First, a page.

Concept

Supersymmetry

Summary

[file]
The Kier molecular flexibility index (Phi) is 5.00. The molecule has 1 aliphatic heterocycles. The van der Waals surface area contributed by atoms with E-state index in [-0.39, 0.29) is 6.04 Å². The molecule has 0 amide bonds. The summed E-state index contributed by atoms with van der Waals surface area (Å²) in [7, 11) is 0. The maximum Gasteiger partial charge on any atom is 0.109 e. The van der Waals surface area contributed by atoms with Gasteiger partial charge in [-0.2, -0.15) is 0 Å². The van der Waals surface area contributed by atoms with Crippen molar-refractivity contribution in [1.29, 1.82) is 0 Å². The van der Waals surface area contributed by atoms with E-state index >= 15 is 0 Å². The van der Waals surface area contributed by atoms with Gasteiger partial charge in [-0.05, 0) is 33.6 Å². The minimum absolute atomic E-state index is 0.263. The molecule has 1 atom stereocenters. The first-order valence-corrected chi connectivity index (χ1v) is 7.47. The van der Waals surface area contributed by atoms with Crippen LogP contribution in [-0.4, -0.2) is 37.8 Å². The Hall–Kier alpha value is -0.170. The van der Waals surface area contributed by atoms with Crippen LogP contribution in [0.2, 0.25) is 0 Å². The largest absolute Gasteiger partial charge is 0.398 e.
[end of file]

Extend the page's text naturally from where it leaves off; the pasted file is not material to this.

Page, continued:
In a supersymmetric theory the equations for force and the equations for matter are identical. In theoretical and mathematical physics, any theory with this property has the principle of supersymmetry (SUSY). Dozens of supersymmetric theories exist. Supersymmetry is a spacetime symmetry between two basic classes of particles: bosons, which have an integer-valued spin and follow Bose–Einstein statistics, and fermions, which have a half-integer-valued spin and follow Fermi–Dirac statistics. In supersymmetry, each particle from one class would have an associated particle in the other, known as its superpartner, the spin of which differs by a half-integer. For example, if the electron exists in a supersymmetric theory, then there would be a particle called a selectron (superpartner electron), a bosonic partner of the electron. In the simplest supersymmetry theories, with perfectly "unbroken" supersymmetry, each pair of superpartners would share the same mass and internal quantum numbers
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